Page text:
By Michael Magrath, Director of Global Standards and Regulations, OneSpan
In recent years, the UK has established itself as one of the world’s leading financial centers, with a strong heritage in financial services and technology. This heritage has helped it become a prominent player and top innovator within the fintech space, particularly when it comes to fostering pioneering startups.
Its technological prowess and ever-evolving regulatory landscape have played key roles in driving the UK forward. For example, technology has enabled business and personal financial transactions to be completed entirely remotely and in a secure manner, while regulations are encouraging strict compliance to better protect customers’ sensitive information.
The country’s leading position in the world of financial services doesn’t look like it’ll disappear anytime soon. In fact, several factors are helping the UK to propel it’s fintech industry even further, with a number of technology initiatives and regulations laying the foundations for a modern, secure, and competitive financial services ecosystem.
Regulations level the playing field
Better data privacy and protection practices have long been on the minds of regulators and the introduction of the second Payment Service Directive (PSD2) and General Data Protection Regulation (GDPR) set out greater focus on security and privacy than ever before. Since their inceptions, they’ve been replicated around the world. Combined with the pioneering initiative of Open Banking, the UK’s regulatory landscape has been breaking new ground for global markets to follow suit.
As a result, the UK has created a strong financial services ecosystem. For example, traditional banks are digitizing their services for more streamlined digital user experiences that can compete with many emerging challenger banks and other financial services through Open Banking. New regulations have largely contributed and ultimately reaffirmed the UK at the center of financial services globally.
The provisions of GDPR post Brexit shall remain since the UK government enacted the Data Protection, Privacy and Electronic Communications (Amendments etc) (EU Exit) Regulations 2019 – which amends the Data Protection Act (DPA 2018) and merges it with the requirements of the EU GDPR. This is under the name,‘UK GDPR’. GDPR and the UK GDPR, are very similar so organisations that process personal data on UK citizens should continue to comply with the requirements of the EU GDPR.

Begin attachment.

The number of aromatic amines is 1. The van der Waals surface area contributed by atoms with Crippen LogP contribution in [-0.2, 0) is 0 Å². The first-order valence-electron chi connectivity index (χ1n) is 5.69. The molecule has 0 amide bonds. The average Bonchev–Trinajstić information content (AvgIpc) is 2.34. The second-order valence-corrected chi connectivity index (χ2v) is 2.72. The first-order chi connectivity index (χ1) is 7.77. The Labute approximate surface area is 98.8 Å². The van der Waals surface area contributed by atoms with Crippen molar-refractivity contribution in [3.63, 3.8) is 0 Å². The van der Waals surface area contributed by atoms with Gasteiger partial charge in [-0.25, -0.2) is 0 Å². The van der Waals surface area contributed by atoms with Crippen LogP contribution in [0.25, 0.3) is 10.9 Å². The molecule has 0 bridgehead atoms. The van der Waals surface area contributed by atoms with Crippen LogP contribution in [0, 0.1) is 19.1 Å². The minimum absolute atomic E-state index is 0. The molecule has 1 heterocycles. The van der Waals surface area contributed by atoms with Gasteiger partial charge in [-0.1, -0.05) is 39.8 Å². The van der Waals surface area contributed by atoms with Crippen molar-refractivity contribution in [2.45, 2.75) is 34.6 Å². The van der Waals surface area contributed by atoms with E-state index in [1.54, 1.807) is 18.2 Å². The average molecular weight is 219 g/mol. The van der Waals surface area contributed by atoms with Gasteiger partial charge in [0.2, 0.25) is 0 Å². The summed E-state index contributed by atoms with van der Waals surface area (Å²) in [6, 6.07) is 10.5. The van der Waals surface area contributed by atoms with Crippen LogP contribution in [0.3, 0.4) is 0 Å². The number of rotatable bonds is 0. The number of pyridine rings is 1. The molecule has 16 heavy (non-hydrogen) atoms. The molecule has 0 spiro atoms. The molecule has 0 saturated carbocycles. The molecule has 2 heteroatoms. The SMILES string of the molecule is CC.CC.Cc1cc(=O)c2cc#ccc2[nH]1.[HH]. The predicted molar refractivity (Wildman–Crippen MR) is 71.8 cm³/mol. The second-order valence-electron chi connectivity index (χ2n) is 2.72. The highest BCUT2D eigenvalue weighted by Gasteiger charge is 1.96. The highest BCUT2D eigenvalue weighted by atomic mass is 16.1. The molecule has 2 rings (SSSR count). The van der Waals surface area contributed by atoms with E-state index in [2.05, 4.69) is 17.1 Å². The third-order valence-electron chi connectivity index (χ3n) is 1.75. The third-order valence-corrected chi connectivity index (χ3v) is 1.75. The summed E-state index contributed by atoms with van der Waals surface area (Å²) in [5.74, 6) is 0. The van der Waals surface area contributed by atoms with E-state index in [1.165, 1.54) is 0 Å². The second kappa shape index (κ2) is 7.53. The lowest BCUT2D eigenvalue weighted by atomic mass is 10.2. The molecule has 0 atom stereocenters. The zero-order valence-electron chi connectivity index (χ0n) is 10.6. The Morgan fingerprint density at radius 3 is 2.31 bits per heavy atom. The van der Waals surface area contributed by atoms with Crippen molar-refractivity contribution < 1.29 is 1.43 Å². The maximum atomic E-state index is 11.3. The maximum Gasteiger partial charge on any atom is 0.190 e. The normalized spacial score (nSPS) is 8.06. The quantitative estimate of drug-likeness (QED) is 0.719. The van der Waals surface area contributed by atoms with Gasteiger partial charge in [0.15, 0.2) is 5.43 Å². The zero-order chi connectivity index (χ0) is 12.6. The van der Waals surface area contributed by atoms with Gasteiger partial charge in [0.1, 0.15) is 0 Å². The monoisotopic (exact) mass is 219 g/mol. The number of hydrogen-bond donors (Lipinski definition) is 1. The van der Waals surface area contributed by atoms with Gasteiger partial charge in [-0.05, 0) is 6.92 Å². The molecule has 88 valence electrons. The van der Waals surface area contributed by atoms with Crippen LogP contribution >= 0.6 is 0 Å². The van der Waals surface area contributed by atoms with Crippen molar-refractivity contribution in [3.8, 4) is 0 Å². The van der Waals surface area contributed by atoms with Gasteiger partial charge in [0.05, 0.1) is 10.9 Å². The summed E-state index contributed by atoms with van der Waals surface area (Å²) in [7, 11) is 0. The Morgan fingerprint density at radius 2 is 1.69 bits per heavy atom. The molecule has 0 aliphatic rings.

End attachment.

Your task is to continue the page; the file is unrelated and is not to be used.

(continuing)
Brexit impact on open banking
In July, the European Banking Authority (EBA) announced that eIDAS certificates of UK TPPs, required to access customer account information from account providers, or initiate payments, would be revoked when the transition period ends on 31 December 2020.
On November 3, 2020, The Financial Conduct Authority announced that it “will permit UK-based third-party providers (TPPs) to use an alternative to eIDAS certificates to access customer account information from account providers, or initiate payments, after Brexit. Firms must act to ensure they can continue to provide open banking services.”
Technology is driving competition
The emergence of digital only challenger banks over the past few years in the UK has triggered a number of major changes from their traditional banking counterparts and financial regulators. Now, due to the current climate amidst the ongoing pandemic, consumers are using less cash and digital channels have become the norm. The implementation of digital technologies and legislation has been accelerated, creating an increasingly competitive financial services market.
As a result, the main differentiators that banks and financial institutions (FIs) now depend on are the technological capabilities that their user experiences offer. But, baring the threat landscape in mind, digitization can’t be chased to the detriment of security. Banks need to source technologies that enable them to offer frictionless digital customer experiences while maintaining a strong security posture.